Snowball Derby entry list includes NASCAR Cup, Xfinity, Truck drivers

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Four Cup drivers are among those entered for Sunday’s 55th annual Snowball Derby at Five Flags Speedway in Pensacola, Florida.

The Cup drivers entered are former series champion Brad Keselowski, playoff competitor William Byron, two-time Southern 500 winner Erik Jones and incoming Cup rookie Noah Gragson, who advanced to the Xfinity title race this year.

Also entered: Josh Berry, who competed in the Xfinity championship race this year, and Ty Majeski, who competed in the Truck championship race this year.

Majeski won the 2020 Snowball Derby. Gragson won the race in 2018. Jones won the event in 2012 and ’13.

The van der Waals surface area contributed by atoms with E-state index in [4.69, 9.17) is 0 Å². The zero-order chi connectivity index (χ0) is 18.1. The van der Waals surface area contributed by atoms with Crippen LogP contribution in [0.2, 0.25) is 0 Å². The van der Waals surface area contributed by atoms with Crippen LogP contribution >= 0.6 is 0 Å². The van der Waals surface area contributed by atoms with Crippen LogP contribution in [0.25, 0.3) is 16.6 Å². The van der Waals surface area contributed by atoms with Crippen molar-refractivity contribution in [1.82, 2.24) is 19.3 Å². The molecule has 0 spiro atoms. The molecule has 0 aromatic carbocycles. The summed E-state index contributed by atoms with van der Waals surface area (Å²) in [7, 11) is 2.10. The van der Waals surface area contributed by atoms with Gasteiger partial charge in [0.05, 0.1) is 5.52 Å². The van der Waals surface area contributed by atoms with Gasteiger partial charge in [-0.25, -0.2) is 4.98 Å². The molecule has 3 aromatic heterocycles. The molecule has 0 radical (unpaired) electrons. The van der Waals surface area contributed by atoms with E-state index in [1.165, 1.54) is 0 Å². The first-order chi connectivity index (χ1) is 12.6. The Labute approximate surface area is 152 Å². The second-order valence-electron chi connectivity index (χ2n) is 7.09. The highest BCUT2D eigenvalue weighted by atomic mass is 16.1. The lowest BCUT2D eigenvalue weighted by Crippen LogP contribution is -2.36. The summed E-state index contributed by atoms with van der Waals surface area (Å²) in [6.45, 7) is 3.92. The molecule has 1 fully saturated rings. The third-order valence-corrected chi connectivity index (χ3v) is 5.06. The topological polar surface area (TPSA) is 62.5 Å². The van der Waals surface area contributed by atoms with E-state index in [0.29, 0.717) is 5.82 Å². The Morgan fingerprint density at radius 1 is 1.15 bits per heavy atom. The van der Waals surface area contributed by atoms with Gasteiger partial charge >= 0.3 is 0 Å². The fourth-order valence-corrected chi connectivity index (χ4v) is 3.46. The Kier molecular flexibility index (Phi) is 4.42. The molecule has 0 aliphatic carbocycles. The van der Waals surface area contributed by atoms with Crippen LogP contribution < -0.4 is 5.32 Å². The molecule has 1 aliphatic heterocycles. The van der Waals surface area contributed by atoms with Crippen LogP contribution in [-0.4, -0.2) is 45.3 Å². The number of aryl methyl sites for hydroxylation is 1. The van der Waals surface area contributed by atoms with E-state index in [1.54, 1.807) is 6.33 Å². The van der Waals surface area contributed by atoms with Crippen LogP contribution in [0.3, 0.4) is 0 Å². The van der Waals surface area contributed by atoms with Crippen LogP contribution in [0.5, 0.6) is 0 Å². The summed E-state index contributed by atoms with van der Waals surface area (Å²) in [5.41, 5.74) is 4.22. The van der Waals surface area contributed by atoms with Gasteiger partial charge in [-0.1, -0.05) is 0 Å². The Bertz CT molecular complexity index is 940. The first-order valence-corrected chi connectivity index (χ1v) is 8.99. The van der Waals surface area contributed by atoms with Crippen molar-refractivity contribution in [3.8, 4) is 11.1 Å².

Others entered include:

Chandler Smith, who won the 2021 Snowball Derby and will drive for Kaulig Racing in the Xfinity Series in 2023, is listed on the entry list but stated on social media he will not be competing.

The Snowball Derby is among the more prestigious Super Late Model races on the calendar and coming after the NASCAR season makes it easier for more Cup, Xfinity and Truck competitors to take part in the event.

Qualifying takes place Saturday. The Snowball Derby is scheduled for 2 p.m. ET Sunday. Racing America will stream Sunday’s race for $49.99. A three-day viewing pass can be purchased for $74.99.